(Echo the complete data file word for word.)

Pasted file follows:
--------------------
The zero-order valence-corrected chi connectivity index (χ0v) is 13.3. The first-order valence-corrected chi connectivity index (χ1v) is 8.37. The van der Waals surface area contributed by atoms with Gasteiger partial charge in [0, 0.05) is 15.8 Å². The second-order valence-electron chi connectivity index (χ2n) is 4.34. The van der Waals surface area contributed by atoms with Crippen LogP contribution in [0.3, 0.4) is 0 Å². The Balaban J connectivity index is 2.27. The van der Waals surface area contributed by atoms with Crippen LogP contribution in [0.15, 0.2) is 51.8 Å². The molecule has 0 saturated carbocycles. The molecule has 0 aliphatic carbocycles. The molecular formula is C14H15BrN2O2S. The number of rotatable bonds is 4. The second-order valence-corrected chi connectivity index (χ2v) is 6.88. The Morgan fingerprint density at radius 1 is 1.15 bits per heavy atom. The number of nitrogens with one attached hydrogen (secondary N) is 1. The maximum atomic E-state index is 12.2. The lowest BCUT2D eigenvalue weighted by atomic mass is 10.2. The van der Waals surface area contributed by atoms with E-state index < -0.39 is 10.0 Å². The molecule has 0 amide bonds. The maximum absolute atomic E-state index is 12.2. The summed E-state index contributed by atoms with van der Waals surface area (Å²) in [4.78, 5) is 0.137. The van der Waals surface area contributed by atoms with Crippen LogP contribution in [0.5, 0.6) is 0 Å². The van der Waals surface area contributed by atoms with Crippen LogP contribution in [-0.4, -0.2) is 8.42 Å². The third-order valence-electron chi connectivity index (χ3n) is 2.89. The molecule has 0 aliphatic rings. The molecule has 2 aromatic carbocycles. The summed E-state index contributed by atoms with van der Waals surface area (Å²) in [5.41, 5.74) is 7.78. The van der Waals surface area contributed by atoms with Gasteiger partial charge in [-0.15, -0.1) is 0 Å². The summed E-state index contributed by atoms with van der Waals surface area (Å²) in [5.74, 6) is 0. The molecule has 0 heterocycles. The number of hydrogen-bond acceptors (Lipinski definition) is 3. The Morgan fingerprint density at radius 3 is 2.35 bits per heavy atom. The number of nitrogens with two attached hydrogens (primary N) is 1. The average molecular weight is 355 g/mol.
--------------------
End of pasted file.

The zero-order valence-corrected chi connectivity index (χ0v) is 13.3. The first-order valence-corrected chi connectivity index (χ1v) is 8.37. The van der Waals surface area contributed by atoms with Gasteiger partial charge in [0, 0.05) is 15.8 Å². The second-order valence-electron chi connectivity index (χ2n) is 4.34. The van der Waals surface area contributed by atoms with Crippen LogP contribution in [0.3, 0.4) is 0 Å². The Balaban J connectivity index is 2.27. The van der Waals surface area contributed by atoms with Crippen LogP contribution in [0.15, 0.2) is 51.8 Å². The molecule has 0 saturated carbocycles. The molecule has 0 aliphatic carbocycles. The molecular formula is C14H15BrN2O2S. The number of rotatable bonds is 4. The second-order valence-corrected chi connectivity index (χ2v) is 6.88. The Morgan fingerprint density at radius 1 is 1.15 bits per heavy atom. The number of nitrogens with one attached hydrogen (secondary N) is 1. The maximum atomic E-state index is 12.2. The lowest BCUT2D eigenvalue weighted by atomic mass is 10.2. The van der Waals surface area contributed by atoms with E-state index < -0.39 is 10.0 Å². The molecule has 0 amide bonds. The maximum absolute atomic E-state index is 12.2. The summed E-state index contributed by atoms with van der Waals surface area (Å²) in [4.78, 5) is 0.137. The van der Waals surface area contributed by atoms with Crippen LogP contribution in [0.5, 0.6) is 0 Å². The van der Waals surface area contributed by atoms with Crippen LogP contribution in [-0.4, -0.2) is 8.42 Å². The third-order valence-electron chi connectivity index (χ3n) is 2.89. The molecule has 0 aliphatic rings. The molecule has 2 aromatic carbocycles. The summed E-state index contributed by atoms with van der Waals surface area (Å²) in [5.41, 5.74) is 7.78. The van der Waals surface area contributed by atoms with Gasteiger partial charge in [-0.15, -0.1) is 0 Å². The summed E-state index contributed by atoms with van der Waals surface area (Å²) in [5.74, 6) is 0. The molecule has 0 heterocycles. The number of hydrogen-bond acceptors (Lipinski definition) is 3. The Morgan fingerprint density at radius 3 is 2.35 bits per heavy atom. The number of nitrogens with two attached hydrogens (primary N) is 1. The average molecular weight is 355 g/mol.